1.) Removal / The most complete method of any type of abandonment, is total removal of the system. This method of abandonment is easily performed, if the surrounding material around the system is gravel, sand or common earth. In the Florida Keys, the element surrounding the systems was either limestone or coral. The actual removal of the systems inclusive of the tanks had to be performed in limestone or coral. This removal of the systems was more difficult due to the surrounding makeup of the material that the systems were buried in.
2.) Infill / The filling of the system is another means of abandonment. Whether the system is filled with sand, stone or even light weight concrete, the filling of the system is normally acceptable by the local building officials. The difficulty with this method of abandonment, is the assurance that the entire system is actually filled in. There can be no voids, air pockets, or areas of the system that are left open or hollow. This assurance must be verified by an engineering or testing firm that will certify that the system has been properly filled. In most instances, the tank itself must be perforated or broken to ensure that any water or moisture drains out of the system as it is being filled.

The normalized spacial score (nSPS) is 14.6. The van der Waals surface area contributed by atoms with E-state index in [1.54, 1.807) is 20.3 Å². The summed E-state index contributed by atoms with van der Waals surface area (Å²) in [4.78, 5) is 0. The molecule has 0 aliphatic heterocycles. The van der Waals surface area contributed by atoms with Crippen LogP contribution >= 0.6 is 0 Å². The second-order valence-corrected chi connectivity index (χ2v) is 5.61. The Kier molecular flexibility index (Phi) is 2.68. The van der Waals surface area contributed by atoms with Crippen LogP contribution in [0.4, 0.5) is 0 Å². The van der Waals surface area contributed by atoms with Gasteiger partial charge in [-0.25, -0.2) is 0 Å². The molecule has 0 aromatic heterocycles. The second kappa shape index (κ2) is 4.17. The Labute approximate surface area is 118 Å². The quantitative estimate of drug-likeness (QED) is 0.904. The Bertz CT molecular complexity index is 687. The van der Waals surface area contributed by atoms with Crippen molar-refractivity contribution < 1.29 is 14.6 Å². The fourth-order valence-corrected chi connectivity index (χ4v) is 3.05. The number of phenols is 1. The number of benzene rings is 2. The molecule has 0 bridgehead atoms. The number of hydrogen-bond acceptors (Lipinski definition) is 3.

3.) Reuse / There is a provision that will allow the reuse of the septic tank itself for another purpose. Septic tanks are designed for sewage accumulation, and are not designed for any type of fuel, chemicals, etc. Based upon this initial design, the reuse of the tank, must comply with the original design intent. One interesting application for reuse of the existing septic tank, is to accumulate rain water. This type of reuse was especially popular in the Florida Keys due to their lack of fresh water. The accumulation of rain water as a grey water cistern is an interesting and useful method of finding an alternate means of utilizing an existing septic tank. This accumulated rain water can be used for a grey water application within the home, such as flushing toilets, or for irrigation of the surrounding foliage.